21 Tips to Staying Fit with a Desk Job
August 20, 2015
Adjusting to a sedentary desk job can be a challenge. Between your commute, your 8 to 9 hour work day, and parking yourself on the couch after a day filled with stressful meetings, you can find yourself bent at the infamous 90° angle of the hips more than completely vertical. Finding the time to squeeze in some essential exercise is tough and hitting your speed dial for the local Chinese take-out restaurant when you pull in the driveway can become a bit too easy.
Obesity in the United States is becoming a greater concern each and every day. According to the Centers for Disease Control and Prevention, more than one-third of adults in the United States are classified as obese. Obesity can lead to heart disease, certain cancers, and type 2 diabetes, which are all present on the CDC’s list of the top 10 leading causes of death.
Here is an example: Let’s say you sleep 6 hours a night, on average, and you have a 9 hour work day (including your one hour lunch) and a half hour commute to work and a half hour commute home – that takes up 16 hours of your 24 hour day, or two-thirds. How do you adequately break up those remaining 8 hours? If you’re not a morning person, you can forget about that 5AM wake up call to head to the gym. So maybe you like to shoot to work out once you get home? Generally, by the time you get home you may have errands to run, children to feed, dogs to walk, laundry to fold, a lawn to mow, and you’re just plain exhausted. Eight hours can seem like a lot to accomplish everything you need to tackle, but you can’t forget to acknowledge how much time every adult-like responsibility takes, which can seem extra strenuous when you stumble through the door exhausted. So when do we as a society put our fitness at the top of our priority list so we can combat this epidemic?
Having a job that requires you to sit more than stand doesn’t scream “active lifestyle.” How can we turn our ever-so important and critical desk jobs into one that benefits our health and well-being? Even on the days where you can’t find the time to hit the gym, there are ways to maintain a fit and healthy mind and body.
1. Don’t skip breakfast. Eating a well-balanced breakfast kick starts your metabolism for the day and gives you a boost of energy.
2. Ensure you’re getting enough sleep every night. Everyone’s magic number is different, but it’s an important number to find!
3. Get up once at least once an hour if possible and walk a few laps around the office.
4. Avoid packaged foods with the words “partially hydrogenated” or “fully hydrogenated” – these trans-fats are often hidden within ingredient lists, even if the nutrition facts lists 0g of trans-fats.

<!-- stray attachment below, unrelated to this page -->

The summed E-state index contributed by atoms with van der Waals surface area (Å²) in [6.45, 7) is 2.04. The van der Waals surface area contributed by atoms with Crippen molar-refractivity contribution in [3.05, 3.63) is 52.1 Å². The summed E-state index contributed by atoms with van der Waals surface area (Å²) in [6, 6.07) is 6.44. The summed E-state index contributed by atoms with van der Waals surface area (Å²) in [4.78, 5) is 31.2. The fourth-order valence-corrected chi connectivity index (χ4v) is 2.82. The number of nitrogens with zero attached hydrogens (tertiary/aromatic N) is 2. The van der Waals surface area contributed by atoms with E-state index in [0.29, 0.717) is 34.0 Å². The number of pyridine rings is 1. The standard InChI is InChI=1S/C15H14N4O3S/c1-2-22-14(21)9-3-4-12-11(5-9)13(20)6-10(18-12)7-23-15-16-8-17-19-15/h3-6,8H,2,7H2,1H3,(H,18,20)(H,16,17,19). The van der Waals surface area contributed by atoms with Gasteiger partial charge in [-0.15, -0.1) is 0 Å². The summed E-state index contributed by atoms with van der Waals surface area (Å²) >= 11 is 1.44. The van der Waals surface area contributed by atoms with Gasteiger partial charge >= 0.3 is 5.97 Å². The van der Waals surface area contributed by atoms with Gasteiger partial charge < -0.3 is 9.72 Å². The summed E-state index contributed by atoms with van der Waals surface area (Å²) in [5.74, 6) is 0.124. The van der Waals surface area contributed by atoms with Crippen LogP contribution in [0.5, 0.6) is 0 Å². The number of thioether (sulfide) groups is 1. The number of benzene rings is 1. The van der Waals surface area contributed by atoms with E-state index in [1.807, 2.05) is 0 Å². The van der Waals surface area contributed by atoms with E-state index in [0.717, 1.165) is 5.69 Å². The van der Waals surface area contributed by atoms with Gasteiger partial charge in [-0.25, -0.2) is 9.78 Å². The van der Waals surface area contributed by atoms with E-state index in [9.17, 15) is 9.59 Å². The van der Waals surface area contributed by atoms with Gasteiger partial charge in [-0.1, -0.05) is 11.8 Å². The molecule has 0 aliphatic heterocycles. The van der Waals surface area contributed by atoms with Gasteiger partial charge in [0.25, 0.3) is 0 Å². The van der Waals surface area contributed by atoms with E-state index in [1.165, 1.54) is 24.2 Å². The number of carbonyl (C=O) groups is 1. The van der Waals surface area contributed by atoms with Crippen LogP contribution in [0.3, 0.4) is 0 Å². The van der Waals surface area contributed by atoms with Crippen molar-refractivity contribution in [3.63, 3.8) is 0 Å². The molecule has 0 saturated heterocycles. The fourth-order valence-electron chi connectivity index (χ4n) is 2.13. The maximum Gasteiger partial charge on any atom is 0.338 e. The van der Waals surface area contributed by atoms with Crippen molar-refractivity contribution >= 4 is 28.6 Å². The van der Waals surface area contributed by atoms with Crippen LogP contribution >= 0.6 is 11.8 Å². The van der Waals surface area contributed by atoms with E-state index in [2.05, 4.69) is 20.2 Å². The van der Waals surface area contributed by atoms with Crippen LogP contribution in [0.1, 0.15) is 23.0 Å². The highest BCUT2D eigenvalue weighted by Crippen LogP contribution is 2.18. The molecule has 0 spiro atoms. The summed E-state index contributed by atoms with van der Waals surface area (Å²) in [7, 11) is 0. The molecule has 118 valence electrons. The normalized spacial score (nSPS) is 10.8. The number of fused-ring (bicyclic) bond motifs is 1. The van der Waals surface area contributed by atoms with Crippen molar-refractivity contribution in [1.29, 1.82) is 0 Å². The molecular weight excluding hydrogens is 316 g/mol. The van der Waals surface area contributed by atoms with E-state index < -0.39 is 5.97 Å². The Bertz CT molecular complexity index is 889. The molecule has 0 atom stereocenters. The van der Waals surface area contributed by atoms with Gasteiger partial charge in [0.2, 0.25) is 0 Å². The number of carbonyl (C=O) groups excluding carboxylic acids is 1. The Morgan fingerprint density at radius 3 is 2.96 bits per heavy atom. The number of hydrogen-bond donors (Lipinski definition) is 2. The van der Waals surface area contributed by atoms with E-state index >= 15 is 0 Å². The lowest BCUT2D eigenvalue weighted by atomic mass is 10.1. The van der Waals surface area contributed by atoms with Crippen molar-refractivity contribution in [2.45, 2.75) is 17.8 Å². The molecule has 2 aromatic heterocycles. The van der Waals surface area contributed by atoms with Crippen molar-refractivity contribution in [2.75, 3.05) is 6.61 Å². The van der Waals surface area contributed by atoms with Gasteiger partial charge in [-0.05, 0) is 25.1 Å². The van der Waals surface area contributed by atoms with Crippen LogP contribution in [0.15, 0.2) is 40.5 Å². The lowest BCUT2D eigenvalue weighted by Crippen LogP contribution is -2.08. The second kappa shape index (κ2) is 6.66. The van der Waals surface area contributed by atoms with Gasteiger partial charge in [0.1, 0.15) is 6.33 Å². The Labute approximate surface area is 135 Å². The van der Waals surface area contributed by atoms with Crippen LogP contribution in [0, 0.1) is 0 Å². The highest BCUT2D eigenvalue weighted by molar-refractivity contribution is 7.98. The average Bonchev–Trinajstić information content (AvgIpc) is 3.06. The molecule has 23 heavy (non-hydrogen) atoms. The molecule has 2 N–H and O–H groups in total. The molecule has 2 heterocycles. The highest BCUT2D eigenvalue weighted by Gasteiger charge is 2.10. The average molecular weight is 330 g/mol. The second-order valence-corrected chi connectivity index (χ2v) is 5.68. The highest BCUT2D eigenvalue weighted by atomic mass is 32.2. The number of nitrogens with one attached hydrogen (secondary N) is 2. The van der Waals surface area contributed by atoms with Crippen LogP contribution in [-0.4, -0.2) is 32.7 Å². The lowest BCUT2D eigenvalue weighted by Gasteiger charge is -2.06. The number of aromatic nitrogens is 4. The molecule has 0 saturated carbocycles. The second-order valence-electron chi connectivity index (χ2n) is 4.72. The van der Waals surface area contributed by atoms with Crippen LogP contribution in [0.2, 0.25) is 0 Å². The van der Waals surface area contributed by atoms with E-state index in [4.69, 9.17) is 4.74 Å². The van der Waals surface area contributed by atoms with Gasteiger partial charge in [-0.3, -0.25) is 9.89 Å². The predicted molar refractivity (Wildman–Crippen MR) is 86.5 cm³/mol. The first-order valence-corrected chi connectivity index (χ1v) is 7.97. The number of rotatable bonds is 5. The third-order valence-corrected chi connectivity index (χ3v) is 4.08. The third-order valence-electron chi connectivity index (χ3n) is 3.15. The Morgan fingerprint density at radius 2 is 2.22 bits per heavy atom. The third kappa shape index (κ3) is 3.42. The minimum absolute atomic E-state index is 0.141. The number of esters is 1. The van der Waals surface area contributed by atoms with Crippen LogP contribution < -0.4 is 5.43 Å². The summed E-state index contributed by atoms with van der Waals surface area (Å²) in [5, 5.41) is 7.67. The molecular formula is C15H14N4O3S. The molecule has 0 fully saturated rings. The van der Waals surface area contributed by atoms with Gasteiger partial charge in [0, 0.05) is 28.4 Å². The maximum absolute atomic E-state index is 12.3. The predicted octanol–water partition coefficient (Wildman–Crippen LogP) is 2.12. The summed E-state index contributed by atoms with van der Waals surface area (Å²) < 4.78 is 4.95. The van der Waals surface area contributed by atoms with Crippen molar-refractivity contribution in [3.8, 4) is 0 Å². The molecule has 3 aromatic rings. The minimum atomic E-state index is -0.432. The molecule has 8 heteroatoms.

5. Try to pack your lunch when you can rather than going out. Going out to lunch tends to end up in higher caloric consumption.
6. Try skim milk in your morning cereal instead of 2%, or low-fat cream cheese on your bagel.
7. Swap out your desk chair for an exercise ball to help improve your balance and posture, while strengthening core muscles.
8. Try to include lean proteins, such as chicken breast, turkey, fish, peanut butter, beans, etc. with at least two meals a day.
9. Bring a set of weights to leave at your desk and rotate through different arm exercises once an hour.
10. If you are a fan of cream and sugar in your coffee, try substituting with green tea one or two days a week. Green tea helps to boost your metabolism and also provides you with a caffeinated kick.
11. Or, try drinking your coffee black.
12. Start a lunch time walking club with some co-workers.
13. If you need a snack throughout the day, try to keep it below 150 calories.
14. If you can afford it, invest in a FitBit or similar product that tracks your steps. Set a reasonable goal each day and you’ll find yourself getting up more often throughout the day to try to hit that target number.
15. Substitute your daily regular or diet soda with a sparkling seltzer water.
16. If you still have work to do when you get home, try working while walking on the treadmill – don’t get off the treadmill until you’ve completed your work for the night.
17. Every time you get up from your desk for whatever reason, do 5 body-weight squats.
18. Every time you return to your desk, do 5 body-weight squats before sitting down.
19. Keep hydrated! If your water bottle is empty, get up and go refill it.
20. If you’re going out to lunch or have to run some work errands, park in the furthest possible parking spot from the door, which will require you to walk more throughout the day.
21. Start each morning with five minutes of mediation. The physical and mental benefits of mediation are incredible.
The American Heart Association suggests vigorous aerobic activity for at least 30 minutes, three times a week, if not more. If you can’t manage that, any duration of exercise is encouraged – something is always better than nothing. Rather than penciling in time to work out every day, sharpie it in. Make your health and exercise a requirement like brushing your teeth, not something to cross off a to-do list.
*These suggestions are not provided by a nutritionist or dietitian – just a PR Coordinator who wants to see the health and wellness of society improve. These tips are in no way guaranteeing weight loss and you should always consult your doctor when changing your diet or altering exercise habits. These tips have been accumulated from friends and family who have found success in staying active while sedentary.